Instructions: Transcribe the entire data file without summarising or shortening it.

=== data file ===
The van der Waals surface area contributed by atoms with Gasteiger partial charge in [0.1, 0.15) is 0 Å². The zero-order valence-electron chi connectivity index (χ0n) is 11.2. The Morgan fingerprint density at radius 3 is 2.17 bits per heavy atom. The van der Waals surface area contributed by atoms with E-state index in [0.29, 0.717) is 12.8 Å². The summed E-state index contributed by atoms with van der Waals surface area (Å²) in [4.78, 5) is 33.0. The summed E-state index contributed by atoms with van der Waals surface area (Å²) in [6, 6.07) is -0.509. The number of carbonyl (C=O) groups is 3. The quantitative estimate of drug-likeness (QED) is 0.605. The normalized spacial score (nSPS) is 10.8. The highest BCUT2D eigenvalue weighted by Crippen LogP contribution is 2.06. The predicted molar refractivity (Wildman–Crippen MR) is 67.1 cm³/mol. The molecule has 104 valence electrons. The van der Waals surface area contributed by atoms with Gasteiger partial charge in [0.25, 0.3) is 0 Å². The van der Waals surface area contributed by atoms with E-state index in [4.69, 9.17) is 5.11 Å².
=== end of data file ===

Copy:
The van der Waals surface area contributed by atoms with Gasteiger partial charge in [0.1, 0.15) is 0 Å². The zero-order valence-electron chi connectivity index (χ0n) is 11.2. The Morgan fingerprint density at radius 3 is 2.17 bits per heavy atom. The van der Waals surface area contributed by atoms with E-state index in [0.29, 0.717) is 12.8 Å². The summed E-state index contributed by atoms with van der Waals surface area (Å²) in [4.78, 5) is 33.0. The summed E-state index contributed by atoms with van der Waals surface area (Å²) in [6, 6.07) is -0.509. The number of carbonyl (C=O) groups is 3. The quantitative estimate of drug-likeness (QED) is 0.605. The normalized spacial score (nSPS) is 10.8. The highest BCUT2D eigenvalue weighted by Crippen LogP contribution is 2.06. The predicted molar refractivity (Wildman–Crippen MR) is 67.1 cm³/mol. The molecule has 104 valence electrons. The van der Waals surface area contributed by atoms with Gasteiger partial charge in [0.25, 0.3) is 0 Å². The van der Waals surface area contributed by atoms with E-state index in [4.69, 9.17) is 5.11 Å².